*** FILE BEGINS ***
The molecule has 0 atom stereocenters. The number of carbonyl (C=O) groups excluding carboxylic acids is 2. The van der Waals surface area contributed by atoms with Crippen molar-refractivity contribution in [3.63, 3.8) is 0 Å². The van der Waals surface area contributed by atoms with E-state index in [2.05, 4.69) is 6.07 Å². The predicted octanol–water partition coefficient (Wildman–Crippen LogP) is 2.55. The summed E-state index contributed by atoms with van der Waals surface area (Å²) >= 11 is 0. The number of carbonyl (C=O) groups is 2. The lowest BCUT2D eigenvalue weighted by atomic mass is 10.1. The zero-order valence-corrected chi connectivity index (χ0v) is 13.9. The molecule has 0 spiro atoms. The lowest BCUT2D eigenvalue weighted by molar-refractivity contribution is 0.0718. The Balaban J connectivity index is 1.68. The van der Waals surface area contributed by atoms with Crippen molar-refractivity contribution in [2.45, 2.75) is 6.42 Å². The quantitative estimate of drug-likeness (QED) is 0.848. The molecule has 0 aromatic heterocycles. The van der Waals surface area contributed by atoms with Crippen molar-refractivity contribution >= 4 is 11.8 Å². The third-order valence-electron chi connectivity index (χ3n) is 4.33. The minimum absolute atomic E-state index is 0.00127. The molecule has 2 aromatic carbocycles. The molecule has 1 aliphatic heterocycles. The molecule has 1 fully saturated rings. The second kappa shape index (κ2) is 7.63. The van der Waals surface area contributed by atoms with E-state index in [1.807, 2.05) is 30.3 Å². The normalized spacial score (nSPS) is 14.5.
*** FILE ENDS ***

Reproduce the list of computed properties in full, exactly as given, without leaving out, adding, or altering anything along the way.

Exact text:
The molecule has 0 atom stereocenters. The number of carbonyl (C=O) groups excluding carboxylic acids is 2. The van der Waals surface area contributed by atoms with Crippen molar-refractivity contribution in [3.63, 3.8) is 0 Å². The van der Waals surface area contributed by atoms with E-state index in [2.05, 4.69) is 6.07 Å². The predicted octanol–water partition coefficient (Wildman–Crippen LogP) is 2.55. The summed E-state index contributed by atoms with van der Waals surface area (Å²) >= 11 is 0. The number of carbonyl (C=O) groups is 2. The lowest BCUT2D eigenvalue weighted by atomic mass is 10.1. The zero-order valence-corrected chi connectivity index (χ0v) is 13.9. The molecule has 0 spiro atoms. The lowest BCUT2D eigenvalue weighted by molar-refractivity contribution is 0.0718. The Balaban J connectivity index is 1.68. The van der Waals surface area contributed by atoms with Crippen molar-refractivity contribution in [2.45, 2.75) is 6.42 Å². The quantitative estimate of drug-likeness (QED) is 0.848. The molecule has 0 aromatic heterocycles. The van der Waals surface area contributed by atoms with Crippen molar-refractivity contribution >= 4 is 11.8 Å². The third-order valence-electron chi connectivity index (χ3n) is 4.33. The minimum absolute atomic E-state index is 0.00127. The molecule has 2 aromatic carbocycles. The molecule has 1 aliphatic heterocycles. The molecule has 1 fully saturated rings. The second kappa shape index (κ2) is 7.63. The van der Waals surface area contributed by atoms with E-state index in [1.807, 2.05) is 30.3 Å². The normalized spacial score (nSPS) is 14.5.